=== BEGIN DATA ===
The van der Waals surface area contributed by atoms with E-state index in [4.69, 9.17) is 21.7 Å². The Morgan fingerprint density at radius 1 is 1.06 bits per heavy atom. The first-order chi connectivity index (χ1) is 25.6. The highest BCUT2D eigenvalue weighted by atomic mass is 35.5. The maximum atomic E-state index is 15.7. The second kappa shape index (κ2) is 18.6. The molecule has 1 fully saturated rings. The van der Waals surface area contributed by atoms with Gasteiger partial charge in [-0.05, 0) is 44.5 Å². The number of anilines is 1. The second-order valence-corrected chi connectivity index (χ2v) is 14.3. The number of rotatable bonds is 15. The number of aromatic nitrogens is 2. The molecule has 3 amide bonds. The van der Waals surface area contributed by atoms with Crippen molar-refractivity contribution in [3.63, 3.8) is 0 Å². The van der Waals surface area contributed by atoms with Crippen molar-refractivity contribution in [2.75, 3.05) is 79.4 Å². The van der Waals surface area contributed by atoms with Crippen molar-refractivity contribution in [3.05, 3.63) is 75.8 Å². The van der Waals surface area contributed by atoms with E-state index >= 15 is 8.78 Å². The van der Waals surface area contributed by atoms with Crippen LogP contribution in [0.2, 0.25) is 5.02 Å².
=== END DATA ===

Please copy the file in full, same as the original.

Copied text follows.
The van der Waals surface area contributed by atoms with E-state index in [4.69, 9.17) is 21.7 Å². The Morgan fingerprint density at radius 1 is 1.06 bits per heavy atom. The first-order chi connectivity index (χ1) is 25.6. The highest BCUT2D eigenvalue weighted by atomic mass is 35.5. The maximum atomic E-state index is 15.7. The second kappa shape index (κ2) is 18.6. The molecule has 1 fully saturated rings. The van der Waals surface area contributed by atoms with Gasteiger partial charge in [-0.05, 0) is 44.5 Å². The number of anilines is 1. The second-order valence-corrected chi connectivity index (χ2v) is 14.3. The number of rotatable bonds is 15. The number of aromatic nitrogens is 2. The molecule has 3 amide bonds. The van der Waals surface area contributed by atoms with Crippen molar-refractivity contribution in [3.63, 3.8) is 0 Å². The van der Waals surface area contributed by atoms with Crippen molar-refractivity contribution in [2.75, 3.05) is 79.4 Å². The van der Waals surface area contributed by atoms with Crippen molar-refractivity contribution in [3.05, 3.63) is 75.8 Å². The van der Waals surface area contributed by atoms with E-state index >= 15 is 8.78 Å². The van der Waals surface area contributed by atoms with Crippen LogP contribution in [0.2, 0.25) is 5.02 Å².